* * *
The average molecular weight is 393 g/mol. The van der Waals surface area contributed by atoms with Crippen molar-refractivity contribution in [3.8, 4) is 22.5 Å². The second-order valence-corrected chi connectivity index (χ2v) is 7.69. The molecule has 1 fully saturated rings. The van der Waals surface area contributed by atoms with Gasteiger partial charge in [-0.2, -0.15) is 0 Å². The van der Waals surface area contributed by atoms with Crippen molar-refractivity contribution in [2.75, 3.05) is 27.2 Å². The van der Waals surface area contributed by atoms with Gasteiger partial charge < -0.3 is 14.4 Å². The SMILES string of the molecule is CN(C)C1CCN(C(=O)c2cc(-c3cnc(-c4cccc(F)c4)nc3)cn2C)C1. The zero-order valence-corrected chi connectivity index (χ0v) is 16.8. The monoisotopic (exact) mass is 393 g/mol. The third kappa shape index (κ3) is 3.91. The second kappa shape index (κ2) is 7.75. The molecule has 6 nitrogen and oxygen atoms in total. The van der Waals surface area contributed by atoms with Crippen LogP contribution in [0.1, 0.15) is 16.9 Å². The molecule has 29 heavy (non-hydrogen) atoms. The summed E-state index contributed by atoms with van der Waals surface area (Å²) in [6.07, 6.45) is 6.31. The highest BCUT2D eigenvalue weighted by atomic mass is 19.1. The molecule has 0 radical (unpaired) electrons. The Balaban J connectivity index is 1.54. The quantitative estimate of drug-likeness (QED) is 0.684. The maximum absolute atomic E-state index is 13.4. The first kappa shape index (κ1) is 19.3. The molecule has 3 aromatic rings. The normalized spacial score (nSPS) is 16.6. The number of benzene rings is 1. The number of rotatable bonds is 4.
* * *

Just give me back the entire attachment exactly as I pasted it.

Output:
The average molecular weight is 393 g/mol. The van der Waals surface area contributed by atoms with Crippen molar-refractivity contribution in [3.8, 4) is 22.5 Å². The second-order valence-corrected chi connectivity index (χ2v) is 7.69. The molecule has 1 fully saturated rings. The van der Waals surface area contributed by atoms with Gasteiger partial charge in [-0.2, -0.15) is 0 Å². The van der Waals surface area contributed by atoms with Crippen molar-refractivity contribution in [2.75, 3.05) is 27.2 Å². The van der Waals surface area contributed by atoms with Gasteiger partial charge < -0.3 is 14.4 Å². The SMILES string of the molecule is CN(C)C1CCN(C(=O)c2cc(-c3cnc(-c4cccc(F)c4)nc3)cn2C)C1. The zero-order valence-corrected chi connectivity index (χ0v) is 16.8. The monoisotopic (exact) mass is 393 g/mol. The third kappa shape index (κ3) is 3.91. The second kappa shape index (κ2) is 7.75. The molecule has 6 nitrogen and oxygen atoms in total. The van der Waals surface area contributed by atoms with Crippen LogP contribution in [0.1, 0.15) is 16.9 Å². The molecule has 29 heavy (non-hydrogen) atoms. The summed E-state index contributed by atoms with van der Waals surface area (Å²) in [6.07, 6.45) is 6.31. The highest BCUT2D eigenvalue weighted by atomic mass is 19.1. The molecule has 0 radical (unpaired) electrons. The Balaban J connectivity index is 1.54. The quantitative estimate of drug-likeness (QED) is 0.684. The maximum absolute atomic E-state index is 13.4. The first kappa shape index (κ1) is 19.3. The molecule has 3 aromatic rings. The normalized spacial score (nSPS) is 16.6. The number of benzene rings is 1. The number of rotatable bonds is 4.